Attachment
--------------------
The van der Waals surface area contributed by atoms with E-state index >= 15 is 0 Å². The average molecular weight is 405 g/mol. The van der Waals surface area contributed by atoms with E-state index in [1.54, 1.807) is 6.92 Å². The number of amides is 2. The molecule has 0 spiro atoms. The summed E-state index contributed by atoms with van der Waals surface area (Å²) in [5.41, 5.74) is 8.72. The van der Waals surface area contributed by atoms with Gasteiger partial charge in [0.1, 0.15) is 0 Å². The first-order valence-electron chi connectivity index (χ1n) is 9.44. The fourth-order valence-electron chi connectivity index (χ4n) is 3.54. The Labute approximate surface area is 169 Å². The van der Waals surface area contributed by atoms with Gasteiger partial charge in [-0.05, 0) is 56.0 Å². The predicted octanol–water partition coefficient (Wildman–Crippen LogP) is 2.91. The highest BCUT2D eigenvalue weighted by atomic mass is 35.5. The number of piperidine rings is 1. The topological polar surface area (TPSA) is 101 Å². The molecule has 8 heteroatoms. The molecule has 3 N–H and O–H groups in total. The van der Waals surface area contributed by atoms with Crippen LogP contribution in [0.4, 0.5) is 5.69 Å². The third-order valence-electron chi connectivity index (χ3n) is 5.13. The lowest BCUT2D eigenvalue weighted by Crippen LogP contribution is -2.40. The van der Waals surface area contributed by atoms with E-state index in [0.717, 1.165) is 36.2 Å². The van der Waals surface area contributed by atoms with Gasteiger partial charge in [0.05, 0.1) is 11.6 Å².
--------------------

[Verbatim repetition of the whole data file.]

The van der Waals surface area contributed by atoms with E-state index >= 15 is 0 Å². The average molecular weight is 405 g/mol. The van der Waals surface area contributed by atoms with E-state index in [1.54, 1.807) is 6.92 Å². The number of amides is 2. The molecule has 0 spiro atoms. The summed E-state index contributed by atoms with van der Waals surface area (Å²) in [5.41, 5.74) is 8.72. The van der Waals surface area contributed by atoms with Gasteiger partial charge in [0.1, 0.15) is 0 Å². The first-order valence-electron chi connectivity index (χ1n) is 9.44. The fourth-order valence-electron chi connectivity index (χ4n) is 3.54. The Labute approximate surface area is 169 Å². The van der Waals surface area contributed by atoms with Gasteiger partial charge in [-0.05, 0) is 56.0 Å². The predicted octanol–water partition coefficient (Wildman–Crippen LogP) is 2.91. The highest BCUT2D eigenvalue weighted by atomic mass is 35.5. The number of piperidine rings is 1. The topological polar surface area (TPSA) is 101 Å². The molecule has 8 heteroatoms. The molecule has 3 N–H and O–H groups in total. The van der Waals surface area contributed by atoms with Crippen LogP contribution in [0.4, 0.5) is 5.69 Å². The third-order valence-electron chi connectivity index (χ3n) is 5.13. The lowest BCUT2D eigenvalue weighted by Crippen LogP contribution is -2.40. The van der Waals surface area contributed by atoms with E-state index in [0.717, 1.165) is 36.2 Å². The van der Waals surface area contributed by atoms with Gasteiger partial charge in [0.05, 0.1) is 11.6 Å².